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On July 23 and 24, emerging leaders in juvenile justice reform age 17 to 25, some of them youth who have been affected by the juvenile justice system, will come together in Washington, DC for the 2015 Juvenile Justice Youth Summit. Juvenile courts handle over 1 million cases each year, some for infractions as minor as skipping school.
This event, co-hosted by CJJ and the Office of Juvenile Justice and Delinquency Prevention (OJJDP), is an opportunity for the next generation of leaders to learn more about the juvenile justice system and trending reform topics. They will build relationships with fellow emerging leaders, explore possible career paths and develop skills to organize and advocate for juvenile justice reform.
The Summit will feature keynote addresses from Theo Shaw of the Southern Poverty Law Center and Scott Budnick and James Anderson from the Anti-Recidivism Coalition (ARC). Mr. Shaw will describe how his experience as a member of the "Jena Six" turned into a passion for juvenile justice system reform. He will also share how stories from other system-involved young people have impacted his current advocacy work and his vision to improve outcomes for youth.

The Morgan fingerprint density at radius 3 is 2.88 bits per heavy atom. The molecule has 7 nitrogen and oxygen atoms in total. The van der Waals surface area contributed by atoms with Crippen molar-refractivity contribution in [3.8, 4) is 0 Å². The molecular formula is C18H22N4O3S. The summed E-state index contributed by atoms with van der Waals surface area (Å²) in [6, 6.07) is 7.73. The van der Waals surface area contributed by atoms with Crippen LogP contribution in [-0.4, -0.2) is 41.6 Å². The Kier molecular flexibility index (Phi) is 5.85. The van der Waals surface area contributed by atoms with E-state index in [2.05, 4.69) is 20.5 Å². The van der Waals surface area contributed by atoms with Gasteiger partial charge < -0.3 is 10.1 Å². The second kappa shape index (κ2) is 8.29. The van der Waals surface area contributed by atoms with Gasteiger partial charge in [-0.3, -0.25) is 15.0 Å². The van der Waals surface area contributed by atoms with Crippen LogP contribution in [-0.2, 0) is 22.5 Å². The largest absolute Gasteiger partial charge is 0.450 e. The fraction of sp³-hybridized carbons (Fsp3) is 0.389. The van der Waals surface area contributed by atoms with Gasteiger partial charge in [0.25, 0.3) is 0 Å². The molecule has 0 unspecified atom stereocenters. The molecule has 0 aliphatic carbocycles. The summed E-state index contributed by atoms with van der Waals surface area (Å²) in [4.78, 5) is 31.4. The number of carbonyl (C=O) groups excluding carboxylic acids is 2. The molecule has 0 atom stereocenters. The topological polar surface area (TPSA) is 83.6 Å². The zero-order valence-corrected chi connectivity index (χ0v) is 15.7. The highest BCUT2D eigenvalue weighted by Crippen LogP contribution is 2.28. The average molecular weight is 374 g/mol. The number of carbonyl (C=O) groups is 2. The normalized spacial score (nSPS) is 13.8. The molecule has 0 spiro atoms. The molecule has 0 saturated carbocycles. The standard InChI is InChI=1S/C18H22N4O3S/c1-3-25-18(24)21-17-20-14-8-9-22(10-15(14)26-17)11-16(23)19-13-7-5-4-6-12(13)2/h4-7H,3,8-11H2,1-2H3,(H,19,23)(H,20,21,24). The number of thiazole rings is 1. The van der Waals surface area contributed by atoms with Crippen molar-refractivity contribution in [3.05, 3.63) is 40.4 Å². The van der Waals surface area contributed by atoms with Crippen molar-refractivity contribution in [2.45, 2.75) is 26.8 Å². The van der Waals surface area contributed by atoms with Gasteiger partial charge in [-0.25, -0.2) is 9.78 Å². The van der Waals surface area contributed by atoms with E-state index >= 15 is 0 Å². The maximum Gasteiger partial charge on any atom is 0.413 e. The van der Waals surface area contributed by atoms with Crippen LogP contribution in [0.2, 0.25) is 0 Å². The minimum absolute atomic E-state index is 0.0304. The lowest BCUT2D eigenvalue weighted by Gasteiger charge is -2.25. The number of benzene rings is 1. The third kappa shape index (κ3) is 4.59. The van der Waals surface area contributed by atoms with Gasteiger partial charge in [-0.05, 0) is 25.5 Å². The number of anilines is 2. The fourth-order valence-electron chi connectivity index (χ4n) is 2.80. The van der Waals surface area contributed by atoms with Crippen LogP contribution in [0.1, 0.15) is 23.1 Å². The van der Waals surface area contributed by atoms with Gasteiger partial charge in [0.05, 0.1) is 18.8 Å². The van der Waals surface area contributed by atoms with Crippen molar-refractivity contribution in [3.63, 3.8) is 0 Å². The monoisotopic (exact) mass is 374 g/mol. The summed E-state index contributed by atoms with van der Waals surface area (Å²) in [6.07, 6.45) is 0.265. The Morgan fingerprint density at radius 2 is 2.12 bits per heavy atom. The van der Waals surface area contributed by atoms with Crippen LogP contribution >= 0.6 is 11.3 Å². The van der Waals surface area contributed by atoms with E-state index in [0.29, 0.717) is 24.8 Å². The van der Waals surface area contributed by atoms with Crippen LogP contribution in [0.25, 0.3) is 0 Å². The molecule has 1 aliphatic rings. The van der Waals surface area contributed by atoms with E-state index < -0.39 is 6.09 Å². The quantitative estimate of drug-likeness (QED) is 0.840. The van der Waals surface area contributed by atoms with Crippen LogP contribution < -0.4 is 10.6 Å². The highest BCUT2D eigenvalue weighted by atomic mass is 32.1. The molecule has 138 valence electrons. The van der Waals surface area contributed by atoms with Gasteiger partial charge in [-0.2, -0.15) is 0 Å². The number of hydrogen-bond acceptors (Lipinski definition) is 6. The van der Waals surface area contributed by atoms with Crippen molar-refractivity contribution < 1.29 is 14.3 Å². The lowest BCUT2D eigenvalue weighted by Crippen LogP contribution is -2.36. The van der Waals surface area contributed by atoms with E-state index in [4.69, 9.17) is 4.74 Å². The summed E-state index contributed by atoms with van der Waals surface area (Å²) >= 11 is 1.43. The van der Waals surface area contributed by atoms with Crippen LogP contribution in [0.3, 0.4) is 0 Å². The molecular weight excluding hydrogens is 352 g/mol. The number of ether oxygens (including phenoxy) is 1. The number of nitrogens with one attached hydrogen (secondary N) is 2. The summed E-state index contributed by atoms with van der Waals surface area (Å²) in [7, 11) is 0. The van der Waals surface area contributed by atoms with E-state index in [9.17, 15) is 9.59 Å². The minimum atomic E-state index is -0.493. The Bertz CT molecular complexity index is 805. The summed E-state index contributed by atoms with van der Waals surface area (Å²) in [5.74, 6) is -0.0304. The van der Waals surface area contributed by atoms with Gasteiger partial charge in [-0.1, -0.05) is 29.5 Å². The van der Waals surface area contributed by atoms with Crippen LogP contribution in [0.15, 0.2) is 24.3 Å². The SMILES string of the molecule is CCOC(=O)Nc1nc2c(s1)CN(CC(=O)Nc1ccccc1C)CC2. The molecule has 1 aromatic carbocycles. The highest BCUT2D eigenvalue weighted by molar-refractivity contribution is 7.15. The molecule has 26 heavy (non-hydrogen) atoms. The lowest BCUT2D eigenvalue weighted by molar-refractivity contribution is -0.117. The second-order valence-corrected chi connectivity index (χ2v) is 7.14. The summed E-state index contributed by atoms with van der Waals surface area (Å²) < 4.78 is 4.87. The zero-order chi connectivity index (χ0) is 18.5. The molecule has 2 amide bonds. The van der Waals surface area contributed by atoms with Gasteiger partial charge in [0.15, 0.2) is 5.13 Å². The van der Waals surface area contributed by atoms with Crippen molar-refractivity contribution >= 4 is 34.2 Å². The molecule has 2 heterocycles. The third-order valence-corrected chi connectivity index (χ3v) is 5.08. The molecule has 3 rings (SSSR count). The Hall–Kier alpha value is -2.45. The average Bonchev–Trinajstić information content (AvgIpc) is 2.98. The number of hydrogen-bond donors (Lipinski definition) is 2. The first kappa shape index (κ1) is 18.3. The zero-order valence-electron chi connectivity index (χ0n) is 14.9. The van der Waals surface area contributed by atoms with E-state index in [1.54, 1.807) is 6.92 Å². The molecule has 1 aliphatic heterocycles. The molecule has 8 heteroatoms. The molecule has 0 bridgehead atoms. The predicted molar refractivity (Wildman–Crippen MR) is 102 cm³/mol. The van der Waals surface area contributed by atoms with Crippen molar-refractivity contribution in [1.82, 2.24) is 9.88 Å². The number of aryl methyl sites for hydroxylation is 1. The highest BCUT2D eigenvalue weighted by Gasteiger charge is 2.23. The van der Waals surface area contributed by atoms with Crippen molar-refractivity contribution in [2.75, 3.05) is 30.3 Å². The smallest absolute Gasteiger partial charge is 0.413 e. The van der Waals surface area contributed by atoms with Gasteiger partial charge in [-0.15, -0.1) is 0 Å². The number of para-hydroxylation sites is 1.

Mr. Budnick, film producer and founder of the Anti-Recidivism Coalition, and Mr. Anderson, Program Coordinator at ARC, will discuss how their relationship was forged in a juvenile facility and how it has influenced both of their pathways. They will emphasize the importance of similar relationships in the development of young leaders.
The Youth Summit will open with remarks from OJJDP Administrator Robert Listenbee, CJJ Executive Director Marie Williams, and CJJ National Youth Chair Symone Sanders. Following the opening session, presenters will engage attendees on topics such as effective communications with policymakers, keeping youth out of the adult criminal justice system, and youth organizing. There will also be an opportunity to engage with members of Congress and network with diverse professionals from the juvenile justice and other youth-related systems.
This year’s Summit is supported by the Office of Juvenile Justice and Delinquency Prevention, the John D. and Catherine T. MacArthur Foundation, and the Annie E. Casey Foundation. The program was created and driven by CJJ’s youth members and National Youth Committee.
For more information about the Youth Summit, contact Jonathan Litt at [email protected]